Gernot has been practicing and studying yoga since 1996, when a co-worker at his Silicon Valley startup offered to teach him Ashtanga vinyasa and pranayama in the spare conference room during lunch breaks. When he quit high tech two years later and took a career counseling class to figure out what to do with the rest of his life, he clearly remembers thinking “Perhaps I should be a yoga teacher”, only to immediately dismiss the idea as preposterous: “You are too lazy, too fat, and not athletic enough to teach yoga!” It took another 10 years, a traumatic breakup, and the stress of being in grad school at Cornell University to make him realize that yoga was no longer optional in his life. He defended his thesis on the correlation between wing shape and migration distance in swallows in April 2009 and in June 2009 completed his yoga teacher training. He has been teaching yoga full time ever since.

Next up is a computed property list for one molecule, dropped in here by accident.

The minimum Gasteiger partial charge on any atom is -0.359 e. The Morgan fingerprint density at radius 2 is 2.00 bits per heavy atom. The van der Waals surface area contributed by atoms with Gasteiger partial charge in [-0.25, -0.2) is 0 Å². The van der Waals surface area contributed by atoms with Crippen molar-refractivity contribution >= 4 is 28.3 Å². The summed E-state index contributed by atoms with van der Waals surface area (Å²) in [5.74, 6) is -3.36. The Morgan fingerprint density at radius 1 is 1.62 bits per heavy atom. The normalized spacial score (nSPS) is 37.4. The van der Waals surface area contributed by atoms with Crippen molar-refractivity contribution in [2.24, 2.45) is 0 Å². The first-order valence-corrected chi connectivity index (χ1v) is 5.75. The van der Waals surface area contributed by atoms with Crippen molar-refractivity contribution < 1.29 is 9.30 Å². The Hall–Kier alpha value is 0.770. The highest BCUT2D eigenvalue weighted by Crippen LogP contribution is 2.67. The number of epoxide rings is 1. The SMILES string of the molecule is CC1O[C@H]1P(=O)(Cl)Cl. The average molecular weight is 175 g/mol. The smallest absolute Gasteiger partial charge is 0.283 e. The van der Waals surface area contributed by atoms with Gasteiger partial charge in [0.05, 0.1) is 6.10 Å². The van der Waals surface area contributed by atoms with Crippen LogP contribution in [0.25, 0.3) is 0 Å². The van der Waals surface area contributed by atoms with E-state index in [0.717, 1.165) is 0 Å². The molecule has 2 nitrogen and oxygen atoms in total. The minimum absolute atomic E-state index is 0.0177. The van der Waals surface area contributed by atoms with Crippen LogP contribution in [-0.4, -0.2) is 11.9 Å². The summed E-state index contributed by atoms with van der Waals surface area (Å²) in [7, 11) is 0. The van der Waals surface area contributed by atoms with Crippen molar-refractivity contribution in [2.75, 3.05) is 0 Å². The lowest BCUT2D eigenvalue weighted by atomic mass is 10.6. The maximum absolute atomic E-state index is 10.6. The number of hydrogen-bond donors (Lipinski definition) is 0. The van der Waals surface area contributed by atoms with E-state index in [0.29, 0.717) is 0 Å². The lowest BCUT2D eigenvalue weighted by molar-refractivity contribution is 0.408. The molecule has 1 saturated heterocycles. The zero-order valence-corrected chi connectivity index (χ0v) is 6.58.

His yoga background includes Anusara, Iyengar, Forrest, Kripalu, and Ashtanga Yoga. His main influences include Erich Schiffmann, Richard Freeman, Desiree Rumbaugh, Ana Forrest, Roger Cole, Doug Keller, Carlos Pomeda, and Richard Miller. Born in South Africa and raised in Germany, Gernot has spent over 20 years in the United States and is now based in Thailand, while teaching workshops and retreats in Asia, Europe, and now the US. He holds a bachelor’s degree in Modern Thought and Literature from Stanford University and a master’s degree in Ecology and Evolutionary Biology from Cornell University.
In his teachings, Gernot draws on a broad range of life experiences that includes working in Silicon Valley, traveling extensively in Asia and South America, volunteering for anti-globalization and alternative-transit nonprofits, making salads in a restaurant in San Francisco and baking pies for a café in Chiang Mai, conducting biological fieldwork in California’s Sierra Nevada and Argentina’s Pampa, and teaching wildlife monitoring to inner city youth. He loves cooking, eating, bicycling, and wilderness travel, and practices monkey acro yoga with his two young sons.